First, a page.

A study conducted in Nallasamy et al., Botswana, indicates that uncorrected refractive error was a major cause of childhood VI, which is easily correctable with glasses, followed by cataracts.[7] Alrasheed et al. (2016) reported that uncorrected refractive error was the leading cause of childhood VI in the South Darfur State of Sudan.[8]

The control and prevention of childhood blindness and VI in poor countries are one of the key components of major global prevention of avoidable blindness initiative. Vision 2020 (the right to sight) strategies need to be region specific, based on activities to prevent blindness in the community through measles immunization, health education, and control of Vitamin A deficiency and the provision of tertiary-level eye care facilities for conditions that require specialist management.[4] Early detection of affected children at the household and community level is critical in reducing the global burden of VI and childhood blindness.[9]

Mohamed et al. indicated that the most causes of childhood VI in traditional Quranic boarding schools in Al-Gezira state of Sudan were avoidable. Uncorrected refractive errors were a major cause of VI among children, followed by Vitamin A deficiency.[3] Thus, this study aimed to recommend a comprehensive child eye care plan focusing on the reduction of uncorrected refractive errors through cooperation between key stakeholders and government.


  Materials and Methods Top


Study design

The study focused first on direct action taken on cases of VI among the children according to treatable conditions which were mentioned in a recent study conducted by Mohamed et al.[3] Second, the study aimed to recommend a management plan for childhood blindness and VI in traditional Quranic boarding primary school children in Al-Gazira state of Sudan.

Study population

A total of 99 children who were affected among a sample of 822 children mentioned in a recent study conducted by Mohamed et al. in the boarding Quranic schools (Maseeds) were treated according to causes.[3]

The clinical management

The mechanism of this study depended on direct action took for visually impaired children to manage the avoidable causes, which found in a study designed in Quranic boarding schools in Al-Gazira state[3] and recommended of a management plan for this community.

Strengths, Weaknesses, Opportunities, and Threats analysis

The Strengths, Weaknesses, Opportunities, and Threats (SWOT) analysis is a planning tool used to understand the SWOT involved in a project.[10] The practitioners use this analysis to assess an organization's SWOT.[11] The analysis is coming as follows;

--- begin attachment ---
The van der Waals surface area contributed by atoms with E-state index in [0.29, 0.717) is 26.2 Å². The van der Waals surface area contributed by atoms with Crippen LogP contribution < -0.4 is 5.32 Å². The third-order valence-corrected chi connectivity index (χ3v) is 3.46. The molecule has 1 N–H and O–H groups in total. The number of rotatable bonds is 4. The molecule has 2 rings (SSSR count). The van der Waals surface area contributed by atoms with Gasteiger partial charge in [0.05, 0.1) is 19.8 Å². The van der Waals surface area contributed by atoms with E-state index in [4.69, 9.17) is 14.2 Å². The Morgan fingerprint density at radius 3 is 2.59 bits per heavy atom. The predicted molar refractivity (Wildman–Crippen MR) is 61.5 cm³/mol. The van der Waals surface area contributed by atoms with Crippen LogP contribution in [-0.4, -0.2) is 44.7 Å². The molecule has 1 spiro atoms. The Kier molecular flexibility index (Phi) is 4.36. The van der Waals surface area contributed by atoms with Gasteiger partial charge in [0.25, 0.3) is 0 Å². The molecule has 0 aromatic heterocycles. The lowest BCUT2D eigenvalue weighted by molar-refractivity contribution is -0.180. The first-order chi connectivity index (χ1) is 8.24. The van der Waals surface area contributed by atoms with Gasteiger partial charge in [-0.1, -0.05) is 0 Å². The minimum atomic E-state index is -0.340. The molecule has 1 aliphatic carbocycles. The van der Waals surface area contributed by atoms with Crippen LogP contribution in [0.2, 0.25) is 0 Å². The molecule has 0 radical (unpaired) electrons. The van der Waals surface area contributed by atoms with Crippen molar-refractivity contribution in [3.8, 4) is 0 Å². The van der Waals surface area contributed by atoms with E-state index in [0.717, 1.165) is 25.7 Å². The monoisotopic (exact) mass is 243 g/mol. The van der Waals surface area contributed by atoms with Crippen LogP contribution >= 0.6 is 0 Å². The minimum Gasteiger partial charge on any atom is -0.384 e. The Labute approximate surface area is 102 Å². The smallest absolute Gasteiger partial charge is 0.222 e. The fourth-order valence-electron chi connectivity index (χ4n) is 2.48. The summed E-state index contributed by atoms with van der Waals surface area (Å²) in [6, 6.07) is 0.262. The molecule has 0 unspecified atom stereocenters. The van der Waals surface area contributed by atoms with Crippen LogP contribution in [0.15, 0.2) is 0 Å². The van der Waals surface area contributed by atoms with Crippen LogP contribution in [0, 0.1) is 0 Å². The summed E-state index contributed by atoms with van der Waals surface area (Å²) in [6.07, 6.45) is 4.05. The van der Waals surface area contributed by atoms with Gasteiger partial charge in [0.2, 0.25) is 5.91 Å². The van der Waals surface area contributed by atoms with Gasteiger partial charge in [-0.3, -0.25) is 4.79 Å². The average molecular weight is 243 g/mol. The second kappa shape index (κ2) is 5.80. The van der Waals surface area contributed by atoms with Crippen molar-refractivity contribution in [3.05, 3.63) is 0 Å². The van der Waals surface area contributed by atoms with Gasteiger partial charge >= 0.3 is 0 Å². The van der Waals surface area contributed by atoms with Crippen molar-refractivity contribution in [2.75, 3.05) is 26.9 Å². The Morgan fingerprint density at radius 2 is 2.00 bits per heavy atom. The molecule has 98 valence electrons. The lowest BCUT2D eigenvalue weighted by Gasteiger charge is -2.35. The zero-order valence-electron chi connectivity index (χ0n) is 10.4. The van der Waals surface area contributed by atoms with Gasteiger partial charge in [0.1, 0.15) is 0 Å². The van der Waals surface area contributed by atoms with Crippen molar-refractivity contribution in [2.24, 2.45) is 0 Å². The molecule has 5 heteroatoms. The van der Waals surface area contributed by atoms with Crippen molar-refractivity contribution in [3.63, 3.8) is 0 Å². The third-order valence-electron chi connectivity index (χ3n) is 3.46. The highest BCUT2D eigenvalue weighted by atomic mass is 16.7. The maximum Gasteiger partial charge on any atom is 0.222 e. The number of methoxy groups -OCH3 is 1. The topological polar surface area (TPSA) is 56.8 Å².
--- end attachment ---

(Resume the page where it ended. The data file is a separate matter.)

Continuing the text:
• (S) Strengths: Positive attributes inside the Quranic schools
  • (W) Weakness: Negative factors within the Quranic schools
  • (O) Opportunities: External attractive factors
  • (T) Threats: External negative factors.


In the current study, we used SWOT analysis to assess our management plan according to their SWOT involved in implementation of this plan.


  Results Top


Direct treatment of affected children

The action took for children after full eye examinations according to the diagnosis of ocular conditions. The uncorrected refractive errors represented major of causes of childhood VI in this community for that 41 (42%) of children corrected with eyeglasses. According to an investigation, about 18 (18%) of children were referred to specialized eye hospitals to the operation because of cataract, corneal opacity, and glaucoma for follow-up [Figure 1].
Figure 1: The figure explained what the Action took for affected children in this study

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Childhood management plan

Results denote an imperious need for developing a comprehensive childhood eye care plan for accessing eye care services for Quranic boarding schools. There should be coordination between governmental, private sectors, stakeholders, and nongovernmental organizations working in preventing avoidable childhood VI and blindness. On the other hand, Vitamin A periodic supplementation and improvement of diet regimen were very important to avoid the progression of corneal blindness due to Vitamin A deficiency. Because of the importance of this problem, major global initiatives taken for prevention of blindness are:

  • Global program for prevention of blindness
  • Vision 2020: The right to sight
  • Vision for the future.


International organizations and national health programs should address all preventable causes of childhood blindness through primary prevention. They include universal immunization against measles and rubella and preventing and treating Vitamin A deficiencies.[12]

Objectives

  • To provide correction for children with refractive errors in Quranic boarding schools
  • To reduce corneal scarring and visual loss from Vitamin A deficiency, measles, infections, and eye injuries